I completely agree. He left something in an entirely different store-they didn’t forget to hand it to him, or forget to bag it, he left it behind. And did I mention it wasn’t at that store? The fact that he A-seemed so uncertain of where he shopped, and who he called, and B-“set his bag down and forgot it” implies to me that he is either a huge scammer or an idiot. Either way, he didn’t deserve any reward, yet he got one.
      I really hate seeing so many examples lately of people being stupid and shady, and getting a payout for it.

  9. flinx says:

    They didn’t owe it to him at all…but there is a school of thought that says $130 (in retail gift-card dollars) is way, way cheaper than having all the human-hours it would take to just deal with him.

    Now if everyone did this, the equation would change. But I see it all the time. It’s cheaper just to pay a few folks off and send them on their way than spend intangibles dealing with them.

    • BurtReynolds says:

      That is one line of thinking. The other is that you really don’t want customers like this guy anyway, so who cares if he vows never to spend money with you ever again. You probably just saved yourself a headache a year down the road.

      When I worked in an appliance repair shop, we had customers who would call for a tech when they had the temperature on their freezer set at zero and it would momentarily go up to 1. After the third or fourth service call out there where we couldn’t file a warranty claim because nothing was wrong (and they certainly weren’t going to pay), the manager often told them to call the manufacturer and to kick rocks about thier “problem”. Very satisfying for someone who had deal with thier nonsense on the phone.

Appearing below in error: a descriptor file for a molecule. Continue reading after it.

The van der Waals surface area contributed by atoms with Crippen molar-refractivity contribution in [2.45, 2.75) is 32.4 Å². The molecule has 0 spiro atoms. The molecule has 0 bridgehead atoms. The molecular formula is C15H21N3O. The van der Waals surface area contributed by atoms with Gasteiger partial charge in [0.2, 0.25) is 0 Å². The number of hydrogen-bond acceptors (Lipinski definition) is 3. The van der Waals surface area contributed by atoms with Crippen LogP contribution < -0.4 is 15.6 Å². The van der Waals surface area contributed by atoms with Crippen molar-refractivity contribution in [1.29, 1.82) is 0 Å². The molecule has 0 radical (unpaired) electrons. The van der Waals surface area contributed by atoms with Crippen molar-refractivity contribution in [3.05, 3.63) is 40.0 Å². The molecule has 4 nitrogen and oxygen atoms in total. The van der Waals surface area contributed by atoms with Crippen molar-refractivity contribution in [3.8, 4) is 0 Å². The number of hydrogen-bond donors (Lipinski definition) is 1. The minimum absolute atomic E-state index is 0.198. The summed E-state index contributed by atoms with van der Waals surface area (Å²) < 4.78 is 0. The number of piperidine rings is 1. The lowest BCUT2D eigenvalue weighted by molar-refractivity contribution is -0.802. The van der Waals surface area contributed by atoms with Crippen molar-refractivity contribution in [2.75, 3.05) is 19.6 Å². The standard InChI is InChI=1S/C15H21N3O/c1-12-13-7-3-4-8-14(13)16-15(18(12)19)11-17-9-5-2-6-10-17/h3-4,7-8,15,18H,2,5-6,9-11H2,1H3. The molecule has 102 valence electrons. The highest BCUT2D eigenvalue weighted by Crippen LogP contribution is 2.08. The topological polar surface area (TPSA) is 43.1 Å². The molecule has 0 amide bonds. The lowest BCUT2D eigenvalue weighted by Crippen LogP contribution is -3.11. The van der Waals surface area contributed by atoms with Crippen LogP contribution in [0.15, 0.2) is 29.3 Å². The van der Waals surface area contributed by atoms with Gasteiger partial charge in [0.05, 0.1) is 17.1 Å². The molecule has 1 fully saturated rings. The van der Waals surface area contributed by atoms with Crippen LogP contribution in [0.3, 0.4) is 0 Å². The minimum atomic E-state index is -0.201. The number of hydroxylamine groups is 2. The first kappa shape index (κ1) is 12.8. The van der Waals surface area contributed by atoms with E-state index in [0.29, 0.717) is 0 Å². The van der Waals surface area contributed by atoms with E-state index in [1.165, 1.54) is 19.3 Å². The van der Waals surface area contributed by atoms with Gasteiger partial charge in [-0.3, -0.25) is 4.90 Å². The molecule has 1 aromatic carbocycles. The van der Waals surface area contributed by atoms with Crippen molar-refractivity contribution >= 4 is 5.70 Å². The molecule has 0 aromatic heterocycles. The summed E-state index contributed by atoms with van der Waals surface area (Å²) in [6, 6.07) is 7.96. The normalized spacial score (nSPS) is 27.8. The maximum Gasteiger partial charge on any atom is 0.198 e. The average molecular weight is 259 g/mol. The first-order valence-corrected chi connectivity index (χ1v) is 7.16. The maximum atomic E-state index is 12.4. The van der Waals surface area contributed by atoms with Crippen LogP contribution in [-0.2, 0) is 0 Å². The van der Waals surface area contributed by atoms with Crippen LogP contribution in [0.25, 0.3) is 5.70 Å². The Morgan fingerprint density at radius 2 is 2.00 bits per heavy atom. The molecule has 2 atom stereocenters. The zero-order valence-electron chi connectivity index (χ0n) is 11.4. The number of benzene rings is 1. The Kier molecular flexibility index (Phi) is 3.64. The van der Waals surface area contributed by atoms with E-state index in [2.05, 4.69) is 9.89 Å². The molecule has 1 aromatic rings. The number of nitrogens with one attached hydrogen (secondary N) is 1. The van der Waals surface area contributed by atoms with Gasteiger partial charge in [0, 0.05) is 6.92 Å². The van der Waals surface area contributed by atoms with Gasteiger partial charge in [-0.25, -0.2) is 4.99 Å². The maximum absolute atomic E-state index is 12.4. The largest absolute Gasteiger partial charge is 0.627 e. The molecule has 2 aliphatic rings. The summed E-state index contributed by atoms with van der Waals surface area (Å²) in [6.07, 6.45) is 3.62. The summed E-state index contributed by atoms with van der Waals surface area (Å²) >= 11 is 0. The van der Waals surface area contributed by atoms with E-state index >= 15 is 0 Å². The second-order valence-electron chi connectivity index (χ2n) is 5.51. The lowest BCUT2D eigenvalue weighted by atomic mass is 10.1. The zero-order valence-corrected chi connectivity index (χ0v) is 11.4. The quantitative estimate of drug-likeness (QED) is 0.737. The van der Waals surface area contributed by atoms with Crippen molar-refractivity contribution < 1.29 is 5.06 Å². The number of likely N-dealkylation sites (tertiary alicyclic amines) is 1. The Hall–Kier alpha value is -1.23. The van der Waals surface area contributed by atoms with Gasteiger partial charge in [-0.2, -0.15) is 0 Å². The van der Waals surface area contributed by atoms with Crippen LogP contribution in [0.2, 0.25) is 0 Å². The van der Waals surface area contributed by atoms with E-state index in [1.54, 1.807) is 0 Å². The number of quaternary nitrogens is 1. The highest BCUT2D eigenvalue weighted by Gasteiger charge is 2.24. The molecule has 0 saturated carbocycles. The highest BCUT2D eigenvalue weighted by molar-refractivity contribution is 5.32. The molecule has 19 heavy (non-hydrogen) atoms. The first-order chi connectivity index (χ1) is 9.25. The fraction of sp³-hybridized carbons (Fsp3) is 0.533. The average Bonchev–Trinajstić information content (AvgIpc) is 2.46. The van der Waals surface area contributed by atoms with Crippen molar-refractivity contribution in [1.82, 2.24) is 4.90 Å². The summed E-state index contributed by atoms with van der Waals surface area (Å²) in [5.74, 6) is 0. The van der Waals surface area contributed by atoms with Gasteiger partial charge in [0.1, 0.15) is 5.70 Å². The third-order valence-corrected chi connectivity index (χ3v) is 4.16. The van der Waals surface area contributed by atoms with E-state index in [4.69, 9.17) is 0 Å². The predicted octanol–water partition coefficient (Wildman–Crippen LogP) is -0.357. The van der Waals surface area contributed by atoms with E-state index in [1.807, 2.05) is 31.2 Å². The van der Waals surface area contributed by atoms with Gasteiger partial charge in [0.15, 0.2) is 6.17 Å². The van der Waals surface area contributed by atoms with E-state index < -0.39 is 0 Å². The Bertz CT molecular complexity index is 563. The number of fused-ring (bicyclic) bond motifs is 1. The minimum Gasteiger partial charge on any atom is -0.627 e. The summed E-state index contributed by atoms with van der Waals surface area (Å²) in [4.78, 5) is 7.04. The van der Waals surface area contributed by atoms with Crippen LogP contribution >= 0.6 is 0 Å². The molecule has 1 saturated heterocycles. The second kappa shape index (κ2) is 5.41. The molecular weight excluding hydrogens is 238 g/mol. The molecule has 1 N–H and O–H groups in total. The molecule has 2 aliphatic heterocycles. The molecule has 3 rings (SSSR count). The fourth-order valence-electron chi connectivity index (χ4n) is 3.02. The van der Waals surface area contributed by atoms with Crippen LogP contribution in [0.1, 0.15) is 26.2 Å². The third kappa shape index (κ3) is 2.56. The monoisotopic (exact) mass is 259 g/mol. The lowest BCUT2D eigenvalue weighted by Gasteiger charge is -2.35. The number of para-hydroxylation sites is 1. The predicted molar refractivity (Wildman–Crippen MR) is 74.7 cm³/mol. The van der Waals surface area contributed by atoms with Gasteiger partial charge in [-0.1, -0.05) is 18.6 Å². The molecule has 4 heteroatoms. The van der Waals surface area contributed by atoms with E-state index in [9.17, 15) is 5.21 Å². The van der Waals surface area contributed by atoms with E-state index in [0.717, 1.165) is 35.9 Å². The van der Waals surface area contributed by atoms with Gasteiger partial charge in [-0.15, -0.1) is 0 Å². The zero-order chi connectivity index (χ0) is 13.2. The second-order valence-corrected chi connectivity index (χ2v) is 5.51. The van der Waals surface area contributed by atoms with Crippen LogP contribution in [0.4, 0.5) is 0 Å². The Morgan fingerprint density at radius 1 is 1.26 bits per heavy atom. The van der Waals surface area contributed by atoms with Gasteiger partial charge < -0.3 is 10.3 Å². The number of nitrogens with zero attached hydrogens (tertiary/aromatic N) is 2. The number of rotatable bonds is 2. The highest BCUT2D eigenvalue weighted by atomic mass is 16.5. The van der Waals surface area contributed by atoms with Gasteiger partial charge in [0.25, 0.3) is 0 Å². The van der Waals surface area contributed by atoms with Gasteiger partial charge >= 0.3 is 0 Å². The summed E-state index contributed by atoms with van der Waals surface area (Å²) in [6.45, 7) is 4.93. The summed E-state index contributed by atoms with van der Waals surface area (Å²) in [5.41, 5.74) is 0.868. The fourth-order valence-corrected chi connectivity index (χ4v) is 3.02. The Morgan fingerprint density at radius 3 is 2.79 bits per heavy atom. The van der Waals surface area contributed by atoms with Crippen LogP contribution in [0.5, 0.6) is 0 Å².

• Jillia says:

      I get what you’re saying, and that’s likely the reasoning, but what pisses me off is that so many times we read stories here on the Consumerist about situations where the company/store is clearly at fault, screwing over the consumer, and they still won’t take fault and fork over the measly $X it would cost to keep good consumer relationships. Yet assblood over here is clearly either a moron or a scammer and gets rewarded for it. Ahhhh, such is life….

  10. SharkBreath says:

    You buy it, it is yours, and your responsibility.

    I found a very nice Norelco razor in a shopping cart last week at Wally World. Still in the cart, in the car corral in the parking lot. The razor now lives in my bathroom

    • Applekid ‚îÄ‚îÄ‚î¨ Ôªø„Éé( „Çú-„Çú„Éé) says:

      Could you please rotate it about 15 degrees clockwise? The embedded camera is having trouble getting your entire toilet area in view. Thanks!

    • sirwired says:

      Wouldn’t perhaps the store’s Lost and Found have been a better home?

    • misterfweem says: